It might be assumed that the most talented artists will always find work, and certainly there are clients who will pay more for the best. Social Darwinism happens. But success is more complicated than that. I know that my “Big Break” came about because I was in the right place to meet the right people at the right time. I’d like to think that I was also the right person for that plum job at TSR, but it could have been any of a great number of artists more talented than me. So I know luck matters too. A lot.
And there’s the other really important factor that can impact our survival—networking and community. Simply put, I wouldn’t be where I am without the assistance of people I met along the way. Success doesn’t happen in a vacuum.
The art and publishing Community helped me along.
Which brings me to the second half of the discussion.
What if there was a place that artists and clients both could go to get a picture of the current state of the industry? The idea didn’t even have a name in the discussion at Illuxcon, but it evolved into PACT—the Professional Artist/Client Toolkit.
PACT will be a tool to help freelance fantasy, sci-fi, and comic book illustrators negotiate a better living wage for themselves. To learn more about it, visit the Indiegogo page, and see the Member Benefits section.
There’s a lot there to take in, and I’m not going to reiterate it. In short, the idea was simply to create a website that would serve as an “information aggregator for illustrators”—a place where artists could rate their experiences with clients in a fair and anonymous venue, and have access to tools tailored to work in this industry, like sample contracts, and reviews of companies through a process designed to be fair and broad-based.
As it evolves, PACT is looking for ways to offer more benefits to the clients, too.
From the Indiegogo site:
“The site will be constructed by Tecture, a fantastic Chicago based web development company. They are real pros, which means nightly on-site back up and weekly off-site backup, as well as monthly maintenance. With Tecture in our corner we will be able to grow the site in any direction we need, and you will not have to worry about security, crashes, or an amateurish looking site. But, professionalism costs money (which is kind of the entire point of this endeavor), so the majority of the funds raised through the [Indiegogo] will go to pay for the building and maintenance of the site.”
The whole idea is still taking shape. Once the website is funded, there will be a beta period where members can post their ideas and concerns. The more active and broad-based the membership is, with artists, art fans, and potential buyers combined, the more useful and successful it will be.
This is an all-or-nothing venture. At the end of the fund drive PACT will either get built, or it won't and we'll move on.
It’s not a guild, it’s not a union, it’s not a place where freelancers go to exact revenge on companies, but “a place where we can learn to be more professional, to promote an appreciation and more respectful attitude toward the work we do, and encourage companies to treat us in a more professional and economically viable way.”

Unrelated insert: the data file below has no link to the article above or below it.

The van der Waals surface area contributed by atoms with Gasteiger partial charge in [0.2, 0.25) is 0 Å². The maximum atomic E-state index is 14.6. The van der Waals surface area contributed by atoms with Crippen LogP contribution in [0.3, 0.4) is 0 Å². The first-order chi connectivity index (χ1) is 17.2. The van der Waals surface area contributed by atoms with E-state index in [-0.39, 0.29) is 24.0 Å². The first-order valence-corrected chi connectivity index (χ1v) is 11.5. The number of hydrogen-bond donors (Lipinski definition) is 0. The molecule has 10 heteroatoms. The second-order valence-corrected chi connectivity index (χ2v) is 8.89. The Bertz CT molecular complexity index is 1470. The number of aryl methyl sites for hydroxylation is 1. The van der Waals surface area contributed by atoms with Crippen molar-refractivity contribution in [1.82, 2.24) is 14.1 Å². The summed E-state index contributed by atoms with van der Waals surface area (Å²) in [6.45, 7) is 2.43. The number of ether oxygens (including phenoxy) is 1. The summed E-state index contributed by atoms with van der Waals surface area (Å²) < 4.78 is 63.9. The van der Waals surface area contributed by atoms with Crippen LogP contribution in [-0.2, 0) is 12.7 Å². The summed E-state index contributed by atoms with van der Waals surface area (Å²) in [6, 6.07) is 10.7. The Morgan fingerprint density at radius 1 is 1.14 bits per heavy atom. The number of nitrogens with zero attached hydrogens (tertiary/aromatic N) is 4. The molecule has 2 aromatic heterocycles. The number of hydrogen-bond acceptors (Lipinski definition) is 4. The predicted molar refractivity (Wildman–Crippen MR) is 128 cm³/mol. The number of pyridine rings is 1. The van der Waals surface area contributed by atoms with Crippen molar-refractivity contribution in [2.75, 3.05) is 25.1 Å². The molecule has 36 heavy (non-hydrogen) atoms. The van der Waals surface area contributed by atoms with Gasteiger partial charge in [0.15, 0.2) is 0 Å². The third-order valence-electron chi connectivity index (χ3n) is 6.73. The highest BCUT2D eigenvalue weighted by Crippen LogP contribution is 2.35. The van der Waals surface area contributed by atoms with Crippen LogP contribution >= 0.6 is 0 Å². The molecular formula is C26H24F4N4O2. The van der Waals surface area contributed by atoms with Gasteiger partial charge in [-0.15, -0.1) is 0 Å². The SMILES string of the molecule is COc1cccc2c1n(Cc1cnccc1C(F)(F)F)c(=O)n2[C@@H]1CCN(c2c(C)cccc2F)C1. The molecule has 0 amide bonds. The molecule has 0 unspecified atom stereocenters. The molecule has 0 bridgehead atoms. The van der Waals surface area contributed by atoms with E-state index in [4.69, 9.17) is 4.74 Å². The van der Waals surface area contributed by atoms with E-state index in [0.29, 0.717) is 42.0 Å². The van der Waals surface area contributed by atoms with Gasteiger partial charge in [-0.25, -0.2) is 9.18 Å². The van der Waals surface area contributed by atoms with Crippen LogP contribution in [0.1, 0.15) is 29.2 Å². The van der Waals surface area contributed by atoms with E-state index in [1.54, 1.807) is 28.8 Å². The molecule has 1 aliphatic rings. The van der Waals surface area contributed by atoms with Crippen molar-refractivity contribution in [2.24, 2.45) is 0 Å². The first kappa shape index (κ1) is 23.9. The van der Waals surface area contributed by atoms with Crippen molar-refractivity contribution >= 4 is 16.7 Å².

It’s community, coming together to look out for each other, something that the people in this industry have always been good at.
I hope you will give it a look, pitch in, and share the links.
Saturday, June 22, 2013
-By Tim Bruckner
I’m working on a statue that has several stylized smoke elements. Although I’ve posted before about working with clear resins, designing and developing the smoke sections for this statue presented some different issues I thought might be interesting and helpful.
It starts with a rough clay. I built a simple wire armature mounted to a piece of wood and began laying up clay, developing shape and movement. I have to be mindful of the support the section will need when cast in translucent resin. All castable resins are Thermal Cure resins. When the two parts are mixed together they create heat to turn to the liquid into a solid. The manner in which they cure makes them susceptible to high or prolong heat, resulting in softening and warping. Clear resins are even more sensitive to heat because they don’t’ have a binder or filler like opaque resins to. So, in designing the smoke section, I have make sure I’ve created a support system to prevent distortion if exposed to heat over time.
Once the clay is done, I’ll make a silicone waste mold from which I’ll cast a wax. Now the real work begins – mapping smoke motion. That their stylized, there’s a greater emphasis on the units being more decorative. The smoke needs to feel as if its in motion, spiraling inward, over and around. I lay out a general motion map on one side and then reference that as I work the opposite side. I want to make sure that the shapes of each side work against each other. When cast in translucent resin, those opposing shapes will create a sense of movement as the viewer moves around the piece. Its also important to vary the depth of the motion lines. When working with clear or translucent resins you need to cut deeper into the sculpt than you would ordinarily to break up the light and dark patterns. A deep cut will result in a lighter, more transparent effect. A heavier section with appear darker and more dense. So, referencing front and back makes for a balance of shape, cut-ins and density.
With the wax done, I’ll make a Master Mold of RTV (room temperature vulcanized) silicone rubber. I’ll cast several test castings to gauge how much die to use for the effect I’m after. When I’ve got the right balance of opaque and transparent dyes, I start casting parts. I want the smoke to have a dull, lusterless look, so, after casting and cleaning the parts, I’ll sandblast the resin to add a little “smoky” feel to the finish.